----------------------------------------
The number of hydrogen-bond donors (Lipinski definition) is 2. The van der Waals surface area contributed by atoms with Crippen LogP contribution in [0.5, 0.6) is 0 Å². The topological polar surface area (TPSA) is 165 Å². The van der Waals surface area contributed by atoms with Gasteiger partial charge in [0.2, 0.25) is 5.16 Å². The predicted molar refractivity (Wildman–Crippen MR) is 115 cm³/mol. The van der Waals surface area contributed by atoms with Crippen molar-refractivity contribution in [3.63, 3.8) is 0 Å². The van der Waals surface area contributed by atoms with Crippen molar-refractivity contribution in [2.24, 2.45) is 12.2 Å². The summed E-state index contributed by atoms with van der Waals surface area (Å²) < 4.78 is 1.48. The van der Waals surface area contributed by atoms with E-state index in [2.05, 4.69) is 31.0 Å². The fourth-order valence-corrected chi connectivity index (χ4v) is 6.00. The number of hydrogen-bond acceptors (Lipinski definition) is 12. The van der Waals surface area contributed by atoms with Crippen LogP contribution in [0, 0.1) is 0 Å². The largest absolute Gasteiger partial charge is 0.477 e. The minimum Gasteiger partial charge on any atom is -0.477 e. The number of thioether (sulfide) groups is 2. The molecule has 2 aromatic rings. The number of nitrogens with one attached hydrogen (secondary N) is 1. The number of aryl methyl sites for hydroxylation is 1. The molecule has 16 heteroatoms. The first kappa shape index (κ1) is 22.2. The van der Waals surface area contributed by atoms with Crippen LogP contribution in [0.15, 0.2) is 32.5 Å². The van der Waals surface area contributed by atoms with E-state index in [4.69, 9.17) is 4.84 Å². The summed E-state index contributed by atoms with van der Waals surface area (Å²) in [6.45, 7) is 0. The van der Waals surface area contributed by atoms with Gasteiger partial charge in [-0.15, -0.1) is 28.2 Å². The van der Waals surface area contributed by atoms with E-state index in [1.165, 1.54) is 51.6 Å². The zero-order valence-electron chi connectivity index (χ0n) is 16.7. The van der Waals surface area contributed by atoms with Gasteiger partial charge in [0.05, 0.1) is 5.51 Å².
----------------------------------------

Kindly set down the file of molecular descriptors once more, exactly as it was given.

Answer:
The number of hydrogen-bond donors (Lipinski definition) is 2. The van der Waals surface area contributed by atoms with Crippen LogP contribution in [0.5, 0.6) is 0 Å². The topological polar surface area (TPSA) is 165 Å². The van der Waals surface area contributed by atoms with Gasteiger partial charge in [0.2, 0.25) is 5.16 Å². The predicted molar refractivity (Wildman–Crippen MR) is 115 cm³/mol. The van der Waals surface area contributed by atoms with Crippen molar-refractivity contribution in [3.63, 3.8) is 0 Å². The van der Waals surface area contributed by atoms with Crippen molar-refractivity contribution in [2.24, 2.45) is 12.2 Å². The summed E-state index contributed by atoms with van der Waals surface area (Å²) < 4.78 is 1.48. The van der Waals surface area contributed by atoms with E-state index in [2.05, 4.69) is 31.0 Å². The fourth-order valence-corrected chi connectivity index (χ4v) is 6.00. The number of hydrogen-bond acceptors (Lipinski definition) is 12. The van der Waals surface area contributed by atoms with Crippen LogP contribution in [0, 0.1) is 0 Å². The largest absolute Gasteiger partial charge is 0.477 e. The minimum Gasteiger partial charge on any atom is -0.477 e. The number of thioether (sulfide) groups is 2. The molecule has 2 aromatic rings. The number of nitrogens with one attached hydrogen (secondary N) is 1. The number of aryl methyl sites for hydroxylation is 1. The molecule has 16 heteroatoms. The first kappa shape index (κ1) is 22.2. The van der Waals surface area contributed by atoms with Crippen LogP contribution in [0.15, 0.2) is 32.5 Å². The van der Waals surface area contributed by atoms with E-state index in [4.69, 9.17) is 4.84 Å². The summed E-state index contributed by atoms with van der Waals surface area (Å²) in [6.45, 7) is 0. The van der Waals surface area contributed by atoms with Gasteiger partial charge in [-0.15, -0.1) is 28.2 Å². The van der Waals surface area contributed by atoms with E-state index in [1.165, 1.54) is 51.6 Å². The zero-order valence-electron chi connectivity index (χ0n) is 16.7. The van der Waals surface area contributed by atoms with Gasteiger partial charge in [0.05, 0.1) is 5.51 Å².